- In a Chinese population, increased nut consumption was associated with reduced odds of experiencing elevated depressive symptoms.
- The researchers performed a cross-sectional study of 13,626 residents of Tianjin, China. They used a validated food frequency questionnaire to assess nut consumption and the Chinese version of the 20-item Self-rating Depression Scale (SDS) to assess depressive symptoms.
- 38.7% of the population had SDS scores ≥40; 19.1% had SDS ≥45; 11.4% ≥48; and 7.3% ≥50.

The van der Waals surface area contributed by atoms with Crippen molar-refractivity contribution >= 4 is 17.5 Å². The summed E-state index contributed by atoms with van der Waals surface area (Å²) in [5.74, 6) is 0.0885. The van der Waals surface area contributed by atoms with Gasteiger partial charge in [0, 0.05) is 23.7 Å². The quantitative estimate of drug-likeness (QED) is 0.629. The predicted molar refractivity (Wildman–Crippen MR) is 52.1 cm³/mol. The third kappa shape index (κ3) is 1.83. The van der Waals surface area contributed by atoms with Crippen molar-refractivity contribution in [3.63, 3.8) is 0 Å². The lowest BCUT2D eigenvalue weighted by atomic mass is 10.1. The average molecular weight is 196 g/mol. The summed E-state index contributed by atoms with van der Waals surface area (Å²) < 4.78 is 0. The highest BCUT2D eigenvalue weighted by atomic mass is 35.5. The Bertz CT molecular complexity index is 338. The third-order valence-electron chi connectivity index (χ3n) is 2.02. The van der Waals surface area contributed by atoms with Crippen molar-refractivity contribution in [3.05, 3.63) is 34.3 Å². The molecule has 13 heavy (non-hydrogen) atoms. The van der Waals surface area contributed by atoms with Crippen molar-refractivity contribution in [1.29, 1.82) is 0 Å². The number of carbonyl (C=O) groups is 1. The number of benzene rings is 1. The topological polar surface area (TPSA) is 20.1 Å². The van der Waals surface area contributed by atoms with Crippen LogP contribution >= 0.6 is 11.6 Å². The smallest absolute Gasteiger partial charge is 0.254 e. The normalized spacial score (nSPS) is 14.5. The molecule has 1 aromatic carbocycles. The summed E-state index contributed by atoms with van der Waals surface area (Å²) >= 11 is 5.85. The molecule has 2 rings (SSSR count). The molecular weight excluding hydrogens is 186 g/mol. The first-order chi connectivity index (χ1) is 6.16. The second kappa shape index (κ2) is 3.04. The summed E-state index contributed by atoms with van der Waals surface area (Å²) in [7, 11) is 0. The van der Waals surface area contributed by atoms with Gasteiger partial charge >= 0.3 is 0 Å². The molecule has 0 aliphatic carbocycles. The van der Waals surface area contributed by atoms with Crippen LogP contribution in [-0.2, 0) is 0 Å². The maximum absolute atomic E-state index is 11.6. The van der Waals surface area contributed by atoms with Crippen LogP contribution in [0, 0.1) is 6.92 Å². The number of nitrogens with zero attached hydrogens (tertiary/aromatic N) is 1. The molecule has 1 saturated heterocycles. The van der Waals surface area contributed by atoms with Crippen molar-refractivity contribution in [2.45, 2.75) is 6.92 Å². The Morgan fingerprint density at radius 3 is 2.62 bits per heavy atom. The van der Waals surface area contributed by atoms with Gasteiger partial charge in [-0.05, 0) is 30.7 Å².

- After adjustments for potential confounding factors, compared with a reference of eating nuts once per week, increasing nut consumption was associated with decreased risk of depression (SDS ≥40, 1-3×/wk OR=0.82 [95% CI, 0.75-0.90] and ≥4×/wk OR=0.82 [95% CI, 0.73-0.92]).
- The effect remained after controlling for consumption of eicosapentaenoic acid and docosahexaenoic acid, components of fish believed to be beneficial for depressive symptoms.
- Similar associations were seen using other SDS cut-off values.
- The study cannot prove causation.
- The study did not include clinical diagnosis of depression.
Why this matters
- The study results suggest nut consumption may be protective, though more studies are necessary to prove the effect.